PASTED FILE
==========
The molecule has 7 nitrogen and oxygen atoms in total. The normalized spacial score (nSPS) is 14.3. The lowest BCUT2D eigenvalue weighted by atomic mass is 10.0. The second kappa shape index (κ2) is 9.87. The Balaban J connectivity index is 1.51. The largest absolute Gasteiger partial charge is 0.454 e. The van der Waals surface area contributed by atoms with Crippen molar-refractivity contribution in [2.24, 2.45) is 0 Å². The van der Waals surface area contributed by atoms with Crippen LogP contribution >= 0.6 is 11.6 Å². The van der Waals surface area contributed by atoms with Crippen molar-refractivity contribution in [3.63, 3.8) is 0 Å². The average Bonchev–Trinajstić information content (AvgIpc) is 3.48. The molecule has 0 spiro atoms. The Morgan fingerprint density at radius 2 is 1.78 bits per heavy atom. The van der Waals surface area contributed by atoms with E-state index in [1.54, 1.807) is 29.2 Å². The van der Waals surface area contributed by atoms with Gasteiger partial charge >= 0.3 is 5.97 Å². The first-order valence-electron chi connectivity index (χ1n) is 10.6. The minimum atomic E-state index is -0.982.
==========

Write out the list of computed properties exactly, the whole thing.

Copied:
The molecule has 7 nitrogen and oxygen atoms in total. The normalized spacial score (nSPS) is 14.3. The lowest BCUT2D eigenvalue weighted by atomic mass is 10.0. The second kappa shape index (κ2) is 9.87. The Balaban J connectivity index is 1.51. The largest absolute Gasteiger partial charge is 0.454 e. The van der Waals surface area contributed by atoms with Crippen molar-refractivity contribution in [2.24, 2.45) is 0 Å². The van der Waals surface area contributed by atoms with Crippen LogP contribution >= 0.6 is 11.6 Å². The van der Waals surface area contributed by atoms with Crippen molar-refractivity contribution in [3.63, 3.8) is 0 Å². The average Bonchev–Trinajstić information content (AvgIpc) is 3.48. The molecule has 0 spiro atoms. The Morgan fingerprint density at radius 2 is 1.78 bits per heavy atom. The van der Waals surface area contributed by atoms with E-state index in [1.54, 1.807) is 29.2 Å². The van der Waals surface area contributed by atoms with Gasteiger partial charge >= 0.3 is 5.97 Å². The first-order valence-electron chi connectivity index (χ1n) is 10.6. The minimum atomic E-state index is -0.982.